Live In Italy (1984)
The same band and the same tour as "A Night With Lou Reed", and mostly the same setlist too. So let's just show some respect to:
1) Quine's solo on "Waves of Fear". When you only had thirty seconds to spare but needed someone to shred the fuck out of a guitar solo, Quine was the man.
2) The smooth bass and more great guitar solos on "Satellite of Love".
3) "Walk On the Wild Side" going ROCK instead of faux jazz, "Heroin" getting stripped of its inherent minimalism and becoming an actual SONG in the hands of this band. 8/10.
Perfect Night: Live In London (1998)
This was Reed's first live album in fourteen years, not including the Velvet Underground reunion live album. Although Reed gained a reputation for being unpredictable and not caring about sales or trends, he was in tune with the winds of change and knew how to market himself. Chris Molanphy examined this more fully in his recent article about Reed's chart history. In the late 80's he dabbled in synth-pop and made amusing videos and got exactly what he was aiming for -- his highest charting albums in a decade and increased MTV airplay. Then, as the early 90's boxed set era started hitting his peak, Reed, along with Neil Young and Bob Dylan, were resurrected and reclaimed almost overnight from relics who'd been left behind in the 80's into respected elder statesmen of rock and roll. By 1998, Reed had been inducted into the RnR Hall of Fame (with the Velvet Underground) and was firmly entrenched as a rock legend with the multiple boxed sets and reunion tours to prove it. In keeping with his image as a musical godfather who could keep up with the times, he released a live album that was an MTV Unplugged album in all but its name.
This album appeared when I was getting deeply into the VU (and Reed's solo career to a lesser extent) but despite the impressive, career spanning set list, I didn't pick it up because of the middling reviews it received at the time. Fifteen years later, I'm finally hearing it and I can understand why it's become a nearly forgotten entry in Reed's live catalogue. No performances really stand out, at least not in a positive way (the Lou Reed of the 1990's should not have been attempting "I'll Be Your Mirror") and it's a bit embarrassing when the set builds to a funked out version of "The Original Wrapper" that could have been an ironic cover by RHCP or Cake. However, there is plenty of breadth on display here, with tracks from nearly all of his 1980's albums, plus selected hits from the 70's and just one VU song, and that alone makes it an intriguing document in Reed's career. 6/10.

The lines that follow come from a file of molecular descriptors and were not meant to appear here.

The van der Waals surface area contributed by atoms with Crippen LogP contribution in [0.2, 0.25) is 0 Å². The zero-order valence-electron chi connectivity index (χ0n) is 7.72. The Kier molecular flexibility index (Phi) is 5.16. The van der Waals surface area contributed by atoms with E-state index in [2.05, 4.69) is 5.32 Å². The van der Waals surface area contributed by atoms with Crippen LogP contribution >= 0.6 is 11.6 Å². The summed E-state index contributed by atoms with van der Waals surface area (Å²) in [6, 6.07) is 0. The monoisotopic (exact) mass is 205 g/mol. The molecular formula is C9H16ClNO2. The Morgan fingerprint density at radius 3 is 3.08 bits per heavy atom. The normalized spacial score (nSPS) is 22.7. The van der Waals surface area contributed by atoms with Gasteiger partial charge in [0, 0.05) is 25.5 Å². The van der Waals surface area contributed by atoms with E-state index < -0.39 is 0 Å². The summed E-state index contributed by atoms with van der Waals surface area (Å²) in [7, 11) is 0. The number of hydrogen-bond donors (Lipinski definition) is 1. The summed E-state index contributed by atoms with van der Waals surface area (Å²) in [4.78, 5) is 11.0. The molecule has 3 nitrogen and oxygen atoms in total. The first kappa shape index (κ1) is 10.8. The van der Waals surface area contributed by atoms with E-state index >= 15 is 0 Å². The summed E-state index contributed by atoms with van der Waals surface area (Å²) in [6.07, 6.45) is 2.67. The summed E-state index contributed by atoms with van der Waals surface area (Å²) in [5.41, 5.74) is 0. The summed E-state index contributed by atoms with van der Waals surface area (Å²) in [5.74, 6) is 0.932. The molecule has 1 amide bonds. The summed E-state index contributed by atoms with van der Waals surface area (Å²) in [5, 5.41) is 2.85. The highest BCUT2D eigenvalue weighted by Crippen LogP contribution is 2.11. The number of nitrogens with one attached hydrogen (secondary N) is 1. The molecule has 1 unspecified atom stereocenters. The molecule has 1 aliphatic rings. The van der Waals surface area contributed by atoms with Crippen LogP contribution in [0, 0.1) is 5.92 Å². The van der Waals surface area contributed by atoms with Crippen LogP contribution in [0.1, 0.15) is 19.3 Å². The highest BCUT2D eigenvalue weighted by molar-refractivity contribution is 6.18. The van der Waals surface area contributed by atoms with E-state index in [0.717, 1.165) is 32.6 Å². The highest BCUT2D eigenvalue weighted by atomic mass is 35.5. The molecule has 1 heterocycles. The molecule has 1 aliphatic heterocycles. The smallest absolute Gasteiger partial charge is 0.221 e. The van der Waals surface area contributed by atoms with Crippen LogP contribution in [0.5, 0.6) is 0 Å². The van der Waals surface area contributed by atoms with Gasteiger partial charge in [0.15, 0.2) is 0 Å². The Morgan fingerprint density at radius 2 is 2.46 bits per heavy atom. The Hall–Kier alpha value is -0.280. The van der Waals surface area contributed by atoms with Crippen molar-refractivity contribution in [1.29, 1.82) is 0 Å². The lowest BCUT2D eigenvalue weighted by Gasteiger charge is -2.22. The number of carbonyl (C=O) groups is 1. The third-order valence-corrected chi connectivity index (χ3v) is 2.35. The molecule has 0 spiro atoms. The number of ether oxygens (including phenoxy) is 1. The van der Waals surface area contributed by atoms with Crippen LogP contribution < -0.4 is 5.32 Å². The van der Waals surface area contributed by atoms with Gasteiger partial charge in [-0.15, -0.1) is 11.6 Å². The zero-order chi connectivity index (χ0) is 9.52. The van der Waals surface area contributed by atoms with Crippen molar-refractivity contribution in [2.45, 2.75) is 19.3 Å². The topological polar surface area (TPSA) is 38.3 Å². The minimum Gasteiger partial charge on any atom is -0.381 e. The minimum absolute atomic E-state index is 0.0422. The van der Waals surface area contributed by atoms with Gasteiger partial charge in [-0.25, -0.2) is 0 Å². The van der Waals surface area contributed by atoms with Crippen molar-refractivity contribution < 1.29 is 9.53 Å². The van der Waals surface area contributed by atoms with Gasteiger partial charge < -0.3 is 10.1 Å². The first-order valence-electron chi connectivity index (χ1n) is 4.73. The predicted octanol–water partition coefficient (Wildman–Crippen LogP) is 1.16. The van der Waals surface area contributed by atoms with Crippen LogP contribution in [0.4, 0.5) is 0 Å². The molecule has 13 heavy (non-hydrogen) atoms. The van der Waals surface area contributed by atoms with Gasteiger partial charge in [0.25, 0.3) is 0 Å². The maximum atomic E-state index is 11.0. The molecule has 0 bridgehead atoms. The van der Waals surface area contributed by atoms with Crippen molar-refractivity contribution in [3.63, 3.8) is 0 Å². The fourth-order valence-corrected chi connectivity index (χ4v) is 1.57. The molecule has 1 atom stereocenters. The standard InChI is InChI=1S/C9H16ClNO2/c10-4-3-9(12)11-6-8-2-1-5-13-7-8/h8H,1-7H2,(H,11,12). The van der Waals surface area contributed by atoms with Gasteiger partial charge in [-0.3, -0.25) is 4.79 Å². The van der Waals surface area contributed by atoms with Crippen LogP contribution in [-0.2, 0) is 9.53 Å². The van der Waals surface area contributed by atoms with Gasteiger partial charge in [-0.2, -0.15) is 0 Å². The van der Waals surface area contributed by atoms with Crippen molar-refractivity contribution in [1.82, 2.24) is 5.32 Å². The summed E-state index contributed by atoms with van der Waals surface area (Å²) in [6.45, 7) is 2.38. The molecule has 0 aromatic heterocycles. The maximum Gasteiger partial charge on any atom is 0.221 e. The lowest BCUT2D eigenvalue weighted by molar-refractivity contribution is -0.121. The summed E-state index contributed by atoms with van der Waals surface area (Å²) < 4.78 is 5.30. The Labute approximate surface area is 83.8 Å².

Animal Serenade (2004)
Reed's final decade in music might have been his most unpredictable. Maybe with rock music hitting its commercial low point on the pop charts, Reed felt he could ignore trends altogether and finally do absolutely anything he wanted without caring one whit about sales figures? His work in this period tended towards dream projects that had been simmering for years but never realized. Dramatic readings of Edgar Allan Poe set to music? Staging "Berlin" in its entirety? An album with Metallica? Why not!
"Animal Serenade" is the unplugged album that "Perfect Night" could have been. It's the difference between trading his electric guitar for an acoustic one and stripping back the songs completely and building then again from scratch with new instrumentation and radically altered arrangements. "How Do You Think It Feels?" and "Set The Twilight Reeling" start as solemn and delicate and accelerate toward furious, noisy conclusions. "Venus In Furs" heads in the opposite direction in terms of tempo, stretching out every stanza in a manner that mimics the painful agony expressed in the lyrics, culminating in an insane cello solo that threatens to rip your eardrums apart. Reed's voice probably never sounded better on this side of age sixty, and when he for once he picks his spots wisely when he wants to project rough and gravely -- "Street Hassle" and "The Raven" practically demand to be shouted rather than sung.
With nearly every track sounding inspired, this was the real perfect night (in LA), and call me crazy, but this is by far the best album of the bunch so far. But can we do something about the album cover? What's with the tufts of hair growing out of the words "Lou Reed" and Reed looking like a leathery zombie emerging from the shadows? 9/10.